The Soldier's Details

First Name:
Peter Joseph
Regimental #:
‘C’ Company Headquarters
Place of Birth:
Greenhills, Western Australia
Father's Name:
Samuel Joseph Moate
Mothers's Name:
Theresa Margaret Moate (nee Gurney)
Roman Catholic
Pre-war Occupation:
Railway Porter, W.A.G.R.
‘Blackforce’, attached to 2/3rd Machine Gun Battalion
‘D’ Force Thailand, Java Party No. 6, O Battalion
Camps Thailand:
Kinsaiyok, Hintok Road Camp, Tarsau (evacuated with a tropical ulcer), Nacompaton
Camps Java:
Garoet, Bandoeng , Bicycle Camp Batavia, Makasura
Return Details 1945:
Thailand-Singapore by aircraft; Singapore-Australia, no details are known.

General Description

Moate was originally with 25th Light Horse at Merredin prior to enlisting AIF.  He was selected as reinforcement to 2/4th and TOS to Woodside, SA on 5 October 1941 to join the Battalion’s ‘C’ Coy Headquarters under CO Lt Colin Cameron.


Peter Moate was AWOL when ‘Aquitania’ sailed for Singapore from Gauge Roads, Fremantle on 16 January 1942.  He was one of a couple hundred  soldiers from 2/4th desperate to see their families before going to war, absconding without leave.  This group of men were then shipped out a few weeks later supposedly to Singapore, but with Singapore now about to fall, were left at Java where they joined with the small contingent of Allied soldiers/sailors etc and Dutch East Indies army.

Please read about Fremantle and Java.

He was attached 2/3rd Battalion to fight in Java.
Captured by Japanese on 8 March 1942 he was imprisoned Bandeong, Java  27 March 1942. He was later incarcerated at Garoet, Bandeong, Makasura and Bicycle Camp whilst in Java.
He was selected to work on the Burma-Thai Railway and arrived Singapore from Java with Java Group 6A, 25th Company  on 7 January 1943.   He departed Singapore on 19 January 1943 to work on Burma-Thai Railway with ‘D’ Force O Battalion.
Read further about O Battalion.
From ‘The War Diaries of Weary Dunlop’ P249, 22 June 1943 Dunlop wrote that on this day at Hintok Mountain Camp about 5 POWs were assisted or carried to camp hospital following terrible beatings over several hours from Japanese engineer and guards. Their punishment included fist blows, wooden clogs hammered over their faces and heads, being thrown over shoulders then to the ground before being kicked severely in stomach, scrotum, ribs, etc, bamboo thrashing, etc.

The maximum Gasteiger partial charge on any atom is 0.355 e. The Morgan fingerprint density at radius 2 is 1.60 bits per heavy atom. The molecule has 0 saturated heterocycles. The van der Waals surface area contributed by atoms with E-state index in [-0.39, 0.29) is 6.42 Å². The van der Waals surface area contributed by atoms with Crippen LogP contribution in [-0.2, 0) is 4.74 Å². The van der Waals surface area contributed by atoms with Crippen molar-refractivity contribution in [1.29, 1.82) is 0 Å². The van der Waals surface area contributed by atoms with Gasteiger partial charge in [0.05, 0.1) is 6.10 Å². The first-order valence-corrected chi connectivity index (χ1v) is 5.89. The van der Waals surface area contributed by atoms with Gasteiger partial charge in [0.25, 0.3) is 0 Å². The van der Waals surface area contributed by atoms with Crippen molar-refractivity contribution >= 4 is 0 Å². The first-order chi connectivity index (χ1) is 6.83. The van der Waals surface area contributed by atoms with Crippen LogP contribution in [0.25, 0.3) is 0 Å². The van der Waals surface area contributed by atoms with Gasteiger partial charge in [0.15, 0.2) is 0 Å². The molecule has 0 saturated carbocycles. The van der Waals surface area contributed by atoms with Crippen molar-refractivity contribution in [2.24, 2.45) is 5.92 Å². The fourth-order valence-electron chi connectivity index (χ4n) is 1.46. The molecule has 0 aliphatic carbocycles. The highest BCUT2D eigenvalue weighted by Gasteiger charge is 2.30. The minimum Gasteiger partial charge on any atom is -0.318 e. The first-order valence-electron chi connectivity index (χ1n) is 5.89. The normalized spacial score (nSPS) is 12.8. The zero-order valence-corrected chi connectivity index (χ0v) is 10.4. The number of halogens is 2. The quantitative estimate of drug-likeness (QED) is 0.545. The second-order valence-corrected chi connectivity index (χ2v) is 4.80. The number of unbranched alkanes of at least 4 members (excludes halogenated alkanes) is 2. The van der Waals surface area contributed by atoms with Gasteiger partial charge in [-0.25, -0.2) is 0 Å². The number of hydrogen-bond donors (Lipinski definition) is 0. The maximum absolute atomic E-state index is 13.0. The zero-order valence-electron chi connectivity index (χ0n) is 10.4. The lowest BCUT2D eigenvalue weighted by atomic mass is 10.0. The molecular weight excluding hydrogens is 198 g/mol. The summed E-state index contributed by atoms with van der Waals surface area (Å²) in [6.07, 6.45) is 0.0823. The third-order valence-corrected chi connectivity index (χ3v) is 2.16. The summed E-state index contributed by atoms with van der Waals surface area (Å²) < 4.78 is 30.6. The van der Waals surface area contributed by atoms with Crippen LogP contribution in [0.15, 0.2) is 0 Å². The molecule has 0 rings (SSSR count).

Dunlop described Moate’s face as unrecognisable with discolouration, swelling and lacerations amongst other injuries.
The POWs had been working 13 days straight, many men too ill to work were forced from hospital by Japanese to work on railway.  Half the men in the camp were receiving cholera vaccine on one day and the other half the following day.  There had been cholera cases and deaths with more to come.
This was ‘speedo’, ‘wet season,’ shortage of food and poor hygiene in the Camp.
Earlier in the day various battalion work parties had been one man short on numbers.   Some were found after searching.  A Sgt Hallam had returned very ill with malaria to camp, reported his condition, made his way to hospital – he was one of the five and was given an ‘indescribable beating by  Japanese engineer  Sgt ‘Billie the Pig’  and his assistant ‘Mollie the Monk’ wrote Dunlop.  Sgt Hallam died four days later on 26 June 1943.
The brutality continued, as did cholera.
Later Moate was evacuated to Tarsau 22 August 1943 with a leg ulcer.
Please read Ridgwell’s account



Perter’s parents Samuel Joseph Moate and Theresa Margaret Gurney married York 1908.  They had a family of at least 6 children.  Peter was a talented sportsman beginning in school days until well after the war.  They included cricket, footy, darts, billiards, etc.
Peter gained employment as a porter with WAGR prior to his enlistment – he returned to and remained working with the Railways throughout his life, initially returning to Merredin.  In later years Peter resided around the Midland area.



Above: Peter was in 25th Light Horse prior to his enlistment with 2/4th.  Also in 2/4th was Corp. Tom Hampton.


Moate celebrates his 21st birthday.


Peter’s Grandfather died when he was POW.

His father died in 1950 at Merredin.





Above: Danny Bevis and Peter Moate return.
Below:  Peter’s sporting life resumes, Merv Bevis is Danny’s son.

His mother died in 1956 at Northampton.

Peter Moate passed away 12 June 1994. During his younger days he was regarded as a naturally talented sportsman, able to skilfully participate in many different sports

 The above is from the Beattie Collection (Joe Beattie collected every newspaper article about 2/4th, the men and Camps connected to Singapore)

Camp Locations:

  • Hintok, 154k - Thailand
  • Nacompaton, Nakom Pathom Hospital - Thailand
  • Tarsau, Tha Sao 125k - Thailand
  • Bandoeng - Java ***
  • Bicycle Camp, Batavia, Jakarta - Java ***
  • Garoet - Java
  • Makasura - Java
  • Kinsaiyok Jungle Camp No.1, 161.40km - Thailand